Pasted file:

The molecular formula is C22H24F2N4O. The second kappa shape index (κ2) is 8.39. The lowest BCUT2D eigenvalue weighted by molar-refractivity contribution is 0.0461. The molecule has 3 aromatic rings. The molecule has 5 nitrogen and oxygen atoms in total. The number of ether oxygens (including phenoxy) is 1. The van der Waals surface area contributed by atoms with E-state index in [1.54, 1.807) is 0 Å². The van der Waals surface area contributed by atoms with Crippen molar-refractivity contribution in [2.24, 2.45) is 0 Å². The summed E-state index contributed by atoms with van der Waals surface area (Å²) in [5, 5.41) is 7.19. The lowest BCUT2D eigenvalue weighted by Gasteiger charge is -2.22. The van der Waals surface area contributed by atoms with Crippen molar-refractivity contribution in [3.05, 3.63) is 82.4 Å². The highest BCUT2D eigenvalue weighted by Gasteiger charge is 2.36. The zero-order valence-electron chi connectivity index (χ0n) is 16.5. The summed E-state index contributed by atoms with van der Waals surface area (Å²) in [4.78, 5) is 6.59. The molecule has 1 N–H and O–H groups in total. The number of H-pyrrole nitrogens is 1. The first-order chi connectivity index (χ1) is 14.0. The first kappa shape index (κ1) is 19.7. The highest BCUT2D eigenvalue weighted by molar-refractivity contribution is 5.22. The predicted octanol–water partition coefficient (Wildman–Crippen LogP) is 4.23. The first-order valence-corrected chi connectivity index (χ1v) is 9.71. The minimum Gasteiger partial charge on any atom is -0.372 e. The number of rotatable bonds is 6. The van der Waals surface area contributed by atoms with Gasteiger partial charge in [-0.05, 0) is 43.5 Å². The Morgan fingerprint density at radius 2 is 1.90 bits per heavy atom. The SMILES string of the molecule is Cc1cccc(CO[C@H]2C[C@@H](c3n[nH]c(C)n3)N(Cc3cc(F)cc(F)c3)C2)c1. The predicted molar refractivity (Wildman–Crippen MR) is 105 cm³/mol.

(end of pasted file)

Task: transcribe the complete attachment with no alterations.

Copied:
The molecular formula is C22H24F2N4O. The second kappa shape index (κ2) is 8.39. The lowest BCUT2D eigenvalue weighted by molar-refractivity contribution is 0.0461. The molecule has 3 aromatic rings. The molecule has 5 nitrogen and oxygen atoms in total. The number of ether oxygens (including phenoxy) is 1. The van der Waals surface area contributed by atoms with E-state index in [1.54, 1.807) is 0 Å². The van der Waals surface area contributed by atoms with Crippen molar-refractivity contribution in [2.24, 2.45) is 0 Å². The summed E-state index contributed by atoms with van der Waals surface area (Å²) in [5, 5.41) is 7.19. The lowest BCUT2D eigenvalue weighted by Gasteiger charge is -2.22. The van der Waals surface area contributed by atoms with Crippen molar-refractivity contribution in [3.05, 3.63) is 82.4 Å². The highest BCUT2D eigenvalue weighted by Gasteiger charge is 2.36. The zero-order valence-electron chi connectivity index (χ0n) is 16.5. The summed E-state index contributed by atoms with van der Waals surface area (Å²) in [4.78, 5) is 6.59. The molecule has 1 N–H and O–H groups in total. The number of H-pyrrole nitrogens is 1. The first-order chi connectivity index (χ1) is 14.0. The first kappa shape index (κ1) is 19.7. The highest BCUT2D eigenvalue weighted by molar-refractivity contribution is 5.22. The predicted octanol–water partition coefficient (Wildman–Crippen LogP) is 4.23. The first-order valence-corrected chi connectivity index (χ1v) is 9.71. The minimum Gasteiger partial charge on any atom is -0.372 e. The number of rotatable bonds is 6. The van der Waals surface area contributed by atoms with Gasteiger partial charge in [-0.05, 0) is 43.5 Å². The Morgan fingerprint density at radius 2 is 1.90 bits per heavy atom. The SMILES string of the molecule is Cc1cccc(CO[C@H]2C[C@@H](c3n[nH]c(C)n3)N(Cc3cc(F)cc(F)c3)C2)c1. The predicted molar refractivity (Wildman–Crippen MR) is 105 cm³/mol.